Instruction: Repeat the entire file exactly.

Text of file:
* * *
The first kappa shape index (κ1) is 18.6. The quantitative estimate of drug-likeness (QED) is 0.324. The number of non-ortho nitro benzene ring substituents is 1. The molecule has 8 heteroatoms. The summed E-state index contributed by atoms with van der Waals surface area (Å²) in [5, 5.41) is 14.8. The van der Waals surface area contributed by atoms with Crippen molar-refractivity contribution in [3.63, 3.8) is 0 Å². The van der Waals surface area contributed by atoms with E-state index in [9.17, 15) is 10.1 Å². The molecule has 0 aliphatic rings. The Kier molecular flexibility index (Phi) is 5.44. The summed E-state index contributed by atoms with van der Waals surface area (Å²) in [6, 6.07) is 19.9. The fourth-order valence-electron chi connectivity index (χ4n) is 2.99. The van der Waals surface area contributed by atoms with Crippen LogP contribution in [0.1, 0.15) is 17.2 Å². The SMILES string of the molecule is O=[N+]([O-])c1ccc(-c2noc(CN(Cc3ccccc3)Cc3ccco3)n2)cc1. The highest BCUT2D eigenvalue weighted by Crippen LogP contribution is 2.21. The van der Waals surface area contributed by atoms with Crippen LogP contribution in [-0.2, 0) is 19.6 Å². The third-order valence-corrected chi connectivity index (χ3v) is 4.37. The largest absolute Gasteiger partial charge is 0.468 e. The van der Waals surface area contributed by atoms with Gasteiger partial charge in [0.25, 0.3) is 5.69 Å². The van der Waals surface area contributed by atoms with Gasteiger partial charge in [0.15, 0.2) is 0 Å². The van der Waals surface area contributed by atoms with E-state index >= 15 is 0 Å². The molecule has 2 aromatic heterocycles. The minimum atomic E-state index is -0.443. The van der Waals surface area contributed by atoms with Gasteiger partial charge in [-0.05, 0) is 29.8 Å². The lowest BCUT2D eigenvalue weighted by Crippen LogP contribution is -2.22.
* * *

The first kappa shape index (κ1) is 18.6. The quantitative estimate of drug-likeness (QED) is 0.324. The number of non-ortho nitro benzene ring substituents is 1. The molecule has 8 heteroatoms. The summed E-state index contributed by atoms with van der Waals surface area (Å²) in [5, 5.41) is 14.8. The van der Waals surface area contributed by atoms with Crippen molar-refractivity contribution in [3.63, 3.8) is 0 Å². The van der Waals surface area contributed by atoms with E-state index in [9.17, 15) is 10.1 Å². The molecule has 0 aliphatic rings. The Kier molecular flexibility index (Phi) is 5.44. The summed E-state index contributed by atoms with van der Waals surface area (Å²) in [6, 6.07) is 19.9. The fourth-order valence-electron chi connectivity index (χ4n) is 2.99. The van der Waals surface area contributed by atoms with Crippen LogP contribution in [0.1, 0.15) is 17.2 Å². The SMILES string of the molecule is O=[N+]([O-])c1ccc(-c2noc(CN(Cc3ccccc3)Cc3ccco3)n2)cc1. The highest BCUT2D eigenvalue weighted by Crippen LogP contribution is 2.21. The van der Waals surface area contributed by atoms with Crippen LogP contribution in [-0.2, 0) is 19.6 Å². The third-order valence-corrected chi connectivity index (χ3v) is 4.37. The largest absolute Gasteiger partial charge is 0.468 e. The van der Waals surface area contributed by atoms with Gasteiger partial charge in [0.25, 0.3) is 5.69 Å². The van der Waals surface area contributed by atoms with Gasteiger partial charge in [0.15, 0.2) is 0 Å². The van der Waals surface area contributed by atoms with E-state index >= 15 is 0 Å². The molecule has 2 aromatic heterocycles. The minimum atomic E-state index is -0.443. The van der Waals surface area contributed by atoms with Gasteiger partial charge in [-0.05, 0) is 29.8 Å². The lowest BCUT2D eigenvalue weighted by Crippen LogP contribution is -2.22.